When I finally got my ‘own’ public housing property – which I was expected to inhabit until my dying day – I was filled with horror. Because I was on the priority list for public housing, I had to accept the first property I was offered, otherwise I would go to the back of the waiting list. I thought I had cleverly avoided high density public housing because my application had a note from my psychiatrist saying I shouldn’t be in a development of more than three stories high. Most of the public housing in Melbourne at that time was high rise and I really didn’t want to live somewhere like that, Sadly I was given a place in a huge development of many blocks of twelve units. There were more than  100 flats and most of them were inhabited by alcoholics and drug addicts There were even school bullies who always asked me if I was a boy or a girl. Their derision took me straight back to my own school days. I lived in this place for almost four years, I befriended many of the alcoholics. Socialising with alcoholics involves getting drunk, a lot. I was studying my honours and then masters while living in this place and attended many tutorials very cranky and hung over. I had a stalker too – a  woman who was obsessed with me, and was very aggressive. It took me four years to exorcise her malevolence from my mind after I stopped seeing her.

The funny thing is that my awful housing situation was a catalyst in me getting an education and applying for public service jobs despite the  likelihood of my success in the applications being almost zero. Had I lived in a nice low density housing complex, with some pubic housing and some privately-owned properties I would probably still be in Melbourne, probably doing paintings to sell at the market or teaching one art subject as a sessional lecturer. Of course ether that ir y actual path would have been nice too. The fact that my living situation was so challenging set me on the path to where I am now. I am happy about that.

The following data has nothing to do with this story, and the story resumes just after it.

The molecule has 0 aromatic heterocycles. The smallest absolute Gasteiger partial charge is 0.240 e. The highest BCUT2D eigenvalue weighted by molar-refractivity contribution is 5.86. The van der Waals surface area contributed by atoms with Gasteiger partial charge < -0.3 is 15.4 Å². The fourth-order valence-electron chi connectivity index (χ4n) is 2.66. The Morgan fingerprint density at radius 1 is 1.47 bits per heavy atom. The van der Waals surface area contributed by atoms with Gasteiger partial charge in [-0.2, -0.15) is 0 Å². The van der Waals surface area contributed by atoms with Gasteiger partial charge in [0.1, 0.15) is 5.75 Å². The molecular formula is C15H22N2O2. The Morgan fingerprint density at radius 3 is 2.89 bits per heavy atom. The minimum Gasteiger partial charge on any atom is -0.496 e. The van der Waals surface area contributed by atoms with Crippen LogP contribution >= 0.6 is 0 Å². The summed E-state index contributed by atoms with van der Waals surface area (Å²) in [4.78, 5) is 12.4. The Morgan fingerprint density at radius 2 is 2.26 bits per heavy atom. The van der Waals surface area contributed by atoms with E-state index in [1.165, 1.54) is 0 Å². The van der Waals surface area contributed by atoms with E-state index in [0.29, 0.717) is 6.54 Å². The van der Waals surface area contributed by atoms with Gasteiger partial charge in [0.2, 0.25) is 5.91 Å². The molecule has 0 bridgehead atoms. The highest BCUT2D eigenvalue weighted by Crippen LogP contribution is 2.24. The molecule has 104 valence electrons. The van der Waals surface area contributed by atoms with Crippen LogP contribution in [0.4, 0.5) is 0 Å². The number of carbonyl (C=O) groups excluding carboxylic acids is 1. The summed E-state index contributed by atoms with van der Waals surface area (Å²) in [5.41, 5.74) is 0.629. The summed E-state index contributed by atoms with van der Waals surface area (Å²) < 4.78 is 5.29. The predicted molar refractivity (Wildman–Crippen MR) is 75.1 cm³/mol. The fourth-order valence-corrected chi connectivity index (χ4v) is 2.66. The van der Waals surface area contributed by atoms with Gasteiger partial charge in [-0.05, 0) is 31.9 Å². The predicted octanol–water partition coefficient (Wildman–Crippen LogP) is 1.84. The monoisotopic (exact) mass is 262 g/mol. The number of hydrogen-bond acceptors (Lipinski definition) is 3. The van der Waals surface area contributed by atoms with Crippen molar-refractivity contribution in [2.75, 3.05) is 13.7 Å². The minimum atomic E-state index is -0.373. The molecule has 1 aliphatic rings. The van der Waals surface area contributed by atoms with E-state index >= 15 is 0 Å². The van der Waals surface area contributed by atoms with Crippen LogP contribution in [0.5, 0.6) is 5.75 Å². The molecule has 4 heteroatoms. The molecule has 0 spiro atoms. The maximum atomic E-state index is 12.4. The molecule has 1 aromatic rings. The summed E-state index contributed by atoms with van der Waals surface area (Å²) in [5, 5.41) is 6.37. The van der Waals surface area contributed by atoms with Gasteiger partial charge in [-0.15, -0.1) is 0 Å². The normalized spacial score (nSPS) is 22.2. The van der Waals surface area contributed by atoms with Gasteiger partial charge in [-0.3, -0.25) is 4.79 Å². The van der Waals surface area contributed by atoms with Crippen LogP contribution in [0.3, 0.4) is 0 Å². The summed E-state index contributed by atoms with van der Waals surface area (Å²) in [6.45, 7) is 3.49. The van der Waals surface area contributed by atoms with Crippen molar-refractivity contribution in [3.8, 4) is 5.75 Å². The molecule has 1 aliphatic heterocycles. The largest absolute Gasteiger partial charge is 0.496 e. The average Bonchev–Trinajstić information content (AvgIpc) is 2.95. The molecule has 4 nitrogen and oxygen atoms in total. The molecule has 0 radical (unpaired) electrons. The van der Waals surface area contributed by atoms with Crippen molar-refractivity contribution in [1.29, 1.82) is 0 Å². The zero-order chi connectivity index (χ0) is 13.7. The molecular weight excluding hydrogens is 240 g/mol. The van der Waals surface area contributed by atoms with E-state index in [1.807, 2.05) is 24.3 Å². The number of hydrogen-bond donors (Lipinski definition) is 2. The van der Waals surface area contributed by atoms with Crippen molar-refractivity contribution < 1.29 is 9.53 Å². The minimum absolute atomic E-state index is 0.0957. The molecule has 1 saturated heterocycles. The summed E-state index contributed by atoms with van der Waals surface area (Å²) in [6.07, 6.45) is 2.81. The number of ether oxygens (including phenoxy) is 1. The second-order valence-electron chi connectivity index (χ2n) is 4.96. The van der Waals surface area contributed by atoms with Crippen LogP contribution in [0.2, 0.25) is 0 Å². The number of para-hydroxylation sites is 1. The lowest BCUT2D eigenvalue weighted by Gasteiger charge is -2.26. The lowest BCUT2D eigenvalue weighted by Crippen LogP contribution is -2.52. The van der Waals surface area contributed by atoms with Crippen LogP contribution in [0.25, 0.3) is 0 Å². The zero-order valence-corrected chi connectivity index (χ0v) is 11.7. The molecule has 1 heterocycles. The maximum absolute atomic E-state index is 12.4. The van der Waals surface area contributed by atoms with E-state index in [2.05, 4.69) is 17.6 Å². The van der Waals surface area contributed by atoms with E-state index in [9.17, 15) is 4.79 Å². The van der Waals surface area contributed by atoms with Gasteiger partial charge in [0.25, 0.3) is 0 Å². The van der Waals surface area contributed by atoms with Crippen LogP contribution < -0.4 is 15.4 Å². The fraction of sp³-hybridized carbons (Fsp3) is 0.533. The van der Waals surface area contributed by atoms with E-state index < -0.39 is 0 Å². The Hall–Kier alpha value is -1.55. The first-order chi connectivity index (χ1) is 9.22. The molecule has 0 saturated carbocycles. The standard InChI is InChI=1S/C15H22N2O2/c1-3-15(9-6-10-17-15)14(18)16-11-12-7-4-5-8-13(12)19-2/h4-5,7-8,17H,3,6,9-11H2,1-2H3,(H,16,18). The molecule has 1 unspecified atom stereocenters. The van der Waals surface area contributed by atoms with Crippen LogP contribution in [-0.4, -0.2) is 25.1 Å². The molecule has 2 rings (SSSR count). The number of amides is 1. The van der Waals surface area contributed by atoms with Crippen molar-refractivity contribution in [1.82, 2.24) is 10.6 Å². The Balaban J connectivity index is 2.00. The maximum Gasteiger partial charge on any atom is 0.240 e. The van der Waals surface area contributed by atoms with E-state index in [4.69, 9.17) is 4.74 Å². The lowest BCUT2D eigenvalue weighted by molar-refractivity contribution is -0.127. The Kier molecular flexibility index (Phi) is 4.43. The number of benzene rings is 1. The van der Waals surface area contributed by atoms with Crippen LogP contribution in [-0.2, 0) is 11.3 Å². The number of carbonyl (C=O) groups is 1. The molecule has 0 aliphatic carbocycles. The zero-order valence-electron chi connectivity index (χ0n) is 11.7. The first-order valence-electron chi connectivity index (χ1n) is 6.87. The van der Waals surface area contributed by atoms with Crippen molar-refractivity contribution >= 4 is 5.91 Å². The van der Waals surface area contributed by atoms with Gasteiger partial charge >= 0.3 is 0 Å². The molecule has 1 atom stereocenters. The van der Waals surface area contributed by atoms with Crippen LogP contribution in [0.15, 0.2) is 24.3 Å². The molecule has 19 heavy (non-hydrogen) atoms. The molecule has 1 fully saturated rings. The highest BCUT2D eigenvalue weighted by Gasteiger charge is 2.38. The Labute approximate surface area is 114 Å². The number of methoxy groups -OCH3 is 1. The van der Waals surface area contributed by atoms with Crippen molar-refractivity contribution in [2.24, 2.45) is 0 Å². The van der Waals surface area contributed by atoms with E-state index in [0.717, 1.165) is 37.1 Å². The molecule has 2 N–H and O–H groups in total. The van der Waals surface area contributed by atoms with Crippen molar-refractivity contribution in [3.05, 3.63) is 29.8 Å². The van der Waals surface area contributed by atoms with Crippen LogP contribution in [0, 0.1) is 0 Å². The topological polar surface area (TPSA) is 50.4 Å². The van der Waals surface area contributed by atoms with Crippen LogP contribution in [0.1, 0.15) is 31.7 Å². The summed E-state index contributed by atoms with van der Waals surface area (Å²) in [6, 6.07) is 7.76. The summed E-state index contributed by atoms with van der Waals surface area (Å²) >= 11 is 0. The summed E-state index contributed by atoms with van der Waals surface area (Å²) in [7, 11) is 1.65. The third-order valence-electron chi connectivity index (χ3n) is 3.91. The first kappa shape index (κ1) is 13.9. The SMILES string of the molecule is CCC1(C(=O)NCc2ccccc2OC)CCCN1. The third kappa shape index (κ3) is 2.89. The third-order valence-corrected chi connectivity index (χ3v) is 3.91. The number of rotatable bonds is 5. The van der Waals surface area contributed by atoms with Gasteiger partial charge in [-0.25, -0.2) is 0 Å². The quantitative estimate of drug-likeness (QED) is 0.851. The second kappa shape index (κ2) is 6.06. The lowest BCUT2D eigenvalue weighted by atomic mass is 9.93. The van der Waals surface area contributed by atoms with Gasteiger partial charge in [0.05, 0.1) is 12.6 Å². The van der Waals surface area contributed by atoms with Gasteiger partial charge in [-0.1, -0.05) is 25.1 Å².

I do love my little flat called Whimsy Manor, with all its art and its resident black cat.  It took me a few years to appreciate the charms of my little apartment. I had a number of expensive maintenance issue for the first couple of years and these contributed to a significant episode of mental illness that lasted a few years. I felt my flat was a compromise as it was one of the cheapest units on the market and I was desperate to move to escape a  scarily controlling housemate when I first moved to Canberra. I had to make a conscious effort to love and accept my home, The change in attitude is evidenced by the proliferation of art which is now hung salon style form every available surface.

I often reflect on how fortunate I am to have this little piece of Canberra which is crammed full of Jeanette things. I don’t have to share it with anyone except Mr Kitty, there is no longer a risk of being robbed by the junkies next door – because I’m fairly certain there are no junkies next door! My home is my supportive place. I know that many others in the world are not that fortunate though. There are so many people living in unsuitable housing or insecure housing. It can be a huge issue for Autistic people. We can struggle in shared housing and low employment rates mean for many people buying property is an impossible fantasy. I wish I could buy a Whimsy Manor for everyone who needs one.

 

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‘Well it’s pretty mild isn’t it?’ – and other unhelpful attitudes around Autism